Wikipedia talk:WikiProject Birds/Assessment

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WikiProject Birds (Rated Project-class)
WikiProject icon WikiProject Birds/Assessment is part of WikiProject Birds, an attempt at creating a standardized, informative and easy-to-use ornithological resource. If you would like to participate, visit the project page, where you can join the discussion and see a list of open tasks. Please do not substitute this template.
 Project  This page does not require a rating on the project's quality scale.
 

Template on redirect pages[edit]

Should bird redirects have the {{BirdTalk}} template on their discussion pages? (For that matter, should they have ANYTHING on their discussion pages?!) Right now, the fact that so many DO have the template (most of which appear to have been added by an AWB program) is putting a lot of things in the "unassessed" category—even though the main articles have been assessed. Should I be removing them when I assess the articles, or should I leave them as ???? MeegsC | Talk 16:17, 16 July 2007 (UTC)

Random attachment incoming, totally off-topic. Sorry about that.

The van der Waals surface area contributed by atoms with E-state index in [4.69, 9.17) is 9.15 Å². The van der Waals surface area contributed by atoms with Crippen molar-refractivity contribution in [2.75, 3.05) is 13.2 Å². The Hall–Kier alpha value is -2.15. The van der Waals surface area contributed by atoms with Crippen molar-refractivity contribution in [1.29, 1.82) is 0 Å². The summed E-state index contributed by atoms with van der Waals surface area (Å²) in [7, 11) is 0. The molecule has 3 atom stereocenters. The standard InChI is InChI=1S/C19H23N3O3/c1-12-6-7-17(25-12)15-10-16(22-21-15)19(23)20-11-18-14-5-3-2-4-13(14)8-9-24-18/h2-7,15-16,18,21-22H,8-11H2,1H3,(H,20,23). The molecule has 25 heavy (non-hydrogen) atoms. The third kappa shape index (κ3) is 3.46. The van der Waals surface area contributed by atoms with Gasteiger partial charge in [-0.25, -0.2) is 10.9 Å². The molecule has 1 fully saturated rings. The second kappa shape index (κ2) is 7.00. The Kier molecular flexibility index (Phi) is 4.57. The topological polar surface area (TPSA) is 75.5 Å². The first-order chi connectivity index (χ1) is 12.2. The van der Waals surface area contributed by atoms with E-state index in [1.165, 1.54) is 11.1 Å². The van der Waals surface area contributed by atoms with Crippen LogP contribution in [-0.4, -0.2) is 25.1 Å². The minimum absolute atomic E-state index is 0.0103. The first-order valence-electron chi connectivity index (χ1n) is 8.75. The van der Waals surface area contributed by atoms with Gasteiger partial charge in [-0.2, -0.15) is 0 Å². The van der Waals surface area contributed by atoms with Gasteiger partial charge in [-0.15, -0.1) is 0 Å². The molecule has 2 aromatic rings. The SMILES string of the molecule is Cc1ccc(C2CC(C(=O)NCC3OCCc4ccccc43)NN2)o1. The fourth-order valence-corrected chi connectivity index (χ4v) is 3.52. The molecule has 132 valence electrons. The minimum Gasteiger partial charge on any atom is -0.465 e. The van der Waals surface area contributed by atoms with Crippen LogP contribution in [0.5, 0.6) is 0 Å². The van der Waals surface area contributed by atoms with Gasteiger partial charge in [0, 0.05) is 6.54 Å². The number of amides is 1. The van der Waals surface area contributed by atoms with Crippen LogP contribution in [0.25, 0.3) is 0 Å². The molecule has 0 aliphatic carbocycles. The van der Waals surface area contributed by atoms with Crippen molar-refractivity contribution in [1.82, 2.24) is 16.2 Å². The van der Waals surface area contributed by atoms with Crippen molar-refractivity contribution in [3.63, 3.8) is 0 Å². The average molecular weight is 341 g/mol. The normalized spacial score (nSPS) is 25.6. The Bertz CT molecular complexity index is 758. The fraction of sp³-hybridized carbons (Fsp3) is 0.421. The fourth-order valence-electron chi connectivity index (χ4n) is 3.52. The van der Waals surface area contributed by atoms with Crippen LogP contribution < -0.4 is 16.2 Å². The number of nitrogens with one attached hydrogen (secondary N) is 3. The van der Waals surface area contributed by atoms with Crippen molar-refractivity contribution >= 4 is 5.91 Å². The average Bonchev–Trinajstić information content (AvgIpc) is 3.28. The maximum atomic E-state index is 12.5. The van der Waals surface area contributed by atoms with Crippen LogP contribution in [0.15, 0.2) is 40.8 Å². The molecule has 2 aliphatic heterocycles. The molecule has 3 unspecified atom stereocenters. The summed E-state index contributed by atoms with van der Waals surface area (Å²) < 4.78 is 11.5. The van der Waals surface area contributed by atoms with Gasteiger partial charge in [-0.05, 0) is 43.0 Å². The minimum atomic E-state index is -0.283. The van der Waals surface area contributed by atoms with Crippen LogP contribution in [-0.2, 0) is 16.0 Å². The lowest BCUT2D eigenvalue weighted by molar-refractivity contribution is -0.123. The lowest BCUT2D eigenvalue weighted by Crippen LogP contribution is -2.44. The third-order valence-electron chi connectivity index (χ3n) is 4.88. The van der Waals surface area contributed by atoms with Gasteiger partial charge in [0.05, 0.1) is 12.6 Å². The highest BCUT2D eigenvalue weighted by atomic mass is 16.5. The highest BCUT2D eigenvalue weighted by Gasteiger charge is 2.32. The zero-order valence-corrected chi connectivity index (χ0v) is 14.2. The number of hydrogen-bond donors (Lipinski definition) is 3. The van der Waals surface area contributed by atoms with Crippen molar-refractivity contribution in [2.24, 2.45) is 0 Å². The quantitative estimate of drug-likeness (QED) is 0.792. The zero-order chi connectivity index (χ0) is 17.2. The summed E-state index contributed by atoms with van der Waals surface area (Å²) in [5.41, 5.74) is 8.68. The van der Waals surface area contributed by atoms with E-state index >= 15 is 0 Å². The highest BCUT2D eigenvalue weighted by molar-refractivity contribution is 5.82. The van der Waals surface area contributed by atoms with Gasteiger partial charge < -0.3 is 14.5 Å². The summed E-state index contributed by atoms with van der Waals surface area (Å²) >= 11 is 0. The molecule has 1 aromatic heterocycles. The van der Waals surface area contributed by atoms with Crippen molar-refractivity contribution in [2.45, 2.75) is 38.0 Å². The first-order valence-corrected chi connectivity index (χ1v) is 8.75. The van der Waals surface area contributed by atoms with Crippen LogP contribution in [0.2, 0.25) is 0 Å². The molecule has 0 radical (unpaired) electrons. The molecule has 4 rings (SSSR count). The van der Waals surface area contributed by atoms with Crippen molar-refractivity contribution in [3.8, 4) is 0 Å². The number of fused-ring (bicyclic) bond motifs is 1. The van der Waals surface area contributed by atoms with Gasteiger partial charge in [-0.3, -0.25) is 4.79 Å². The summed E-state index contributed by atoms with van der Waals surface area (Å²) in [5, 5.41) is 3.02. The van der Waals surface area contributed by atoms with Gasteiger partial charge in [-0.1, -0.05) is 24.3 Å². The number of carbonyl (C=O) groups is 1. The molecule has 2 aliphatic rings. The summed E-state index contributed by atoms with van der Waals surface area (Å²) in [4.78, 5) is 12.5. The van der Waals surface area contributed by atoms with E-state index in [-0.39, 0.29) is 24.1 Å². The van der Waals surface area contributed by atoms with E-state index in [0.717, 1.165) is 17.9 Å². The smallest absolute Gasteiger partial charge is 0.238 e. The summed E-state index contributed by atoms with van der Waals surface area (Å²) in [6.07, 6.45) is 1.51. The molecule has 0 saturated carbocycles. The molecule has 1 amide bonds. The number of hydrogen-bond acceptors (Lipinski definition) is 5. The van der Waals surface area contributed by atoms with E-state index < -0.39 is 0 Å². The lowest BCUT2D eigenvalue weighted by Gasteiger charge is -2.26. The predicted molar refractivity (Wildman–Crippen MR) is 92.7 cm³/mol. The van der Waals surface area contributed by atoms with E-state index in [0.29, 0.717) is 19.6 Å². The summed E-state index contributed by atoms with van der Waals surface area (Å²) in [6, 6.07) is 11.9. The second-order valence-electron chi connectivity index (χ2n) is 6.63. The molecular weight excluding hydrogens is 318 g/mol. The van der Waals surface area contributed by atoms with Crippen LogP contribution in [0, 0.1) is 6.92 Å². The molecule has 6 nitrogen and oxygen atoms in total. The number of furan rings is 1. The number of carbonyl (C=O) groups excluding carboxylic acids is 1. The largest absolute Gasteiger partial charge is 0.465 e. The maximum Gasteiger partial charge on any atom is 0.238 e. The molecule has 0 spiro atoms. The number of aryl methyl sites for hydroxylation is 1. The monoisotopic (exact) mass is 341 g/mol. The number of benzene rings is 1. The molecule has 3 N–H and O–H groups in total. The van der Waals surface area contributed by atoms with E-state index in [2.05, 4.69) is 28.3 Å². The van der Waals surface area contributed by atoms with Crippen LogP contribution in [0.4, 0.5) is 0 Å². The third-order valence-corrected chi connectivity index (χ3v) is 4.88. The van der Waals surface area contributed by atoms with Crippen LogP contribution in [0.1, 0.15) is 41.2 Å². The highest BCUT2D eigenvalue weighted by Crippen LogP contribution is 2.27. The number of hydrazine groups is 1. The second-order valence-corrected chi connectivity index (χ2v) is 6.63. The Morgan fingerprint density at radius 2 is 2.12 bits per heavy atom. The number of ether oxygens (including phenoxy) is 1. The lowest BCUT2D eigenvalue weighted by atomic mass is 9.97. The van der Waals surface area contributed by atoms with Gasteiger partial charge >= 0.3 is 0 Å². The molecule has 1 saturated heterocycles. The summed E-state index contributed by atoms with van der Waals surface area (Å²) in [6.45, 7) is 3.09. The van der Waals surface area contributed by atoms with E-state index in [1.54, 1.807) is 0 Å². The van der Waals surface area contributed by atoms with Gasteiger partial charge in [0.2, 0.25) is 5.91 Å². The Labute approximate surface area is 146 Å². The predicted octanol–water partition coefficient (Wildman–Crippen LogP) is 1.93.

What Is Being Measured By Importance Scale[edit]

Is the importance scale rating the importance of the article from the standpoint of ornithology overall or from the standpoint of the part of ornithology that it's dealing with? For example, the article on the House Sparrow may be relatively unimportant from the standpoint of ornithology (they seem to be everywhere) but from the standpoint of studying passerines, it may have more importance. So which scale of importance is considered in rating an article?--Onorio (talk) 00:16, 1 May 2008 (UTC)

What I've seen is that all species are "low" importance, except that species that make up a whole genus are "mid" because all genera are "mid". And so on for species in their own family or order. With some exceptions, of course. —JerryFriedman (Talk) 06:08, 27 December 2008 (UTC)

absolute or relative length in quality scale?[edit]

When I read the quality scale, it gives the the distinct impression that the absolute length of the article is rather crucial in determining the scale value. I know of several articles that contain pretty much everything that is known of a specific species, yet they are still rated stubs. Often, they contain hard to find information and are the best source for information on that species anywhere, yet they are considered to be stubs: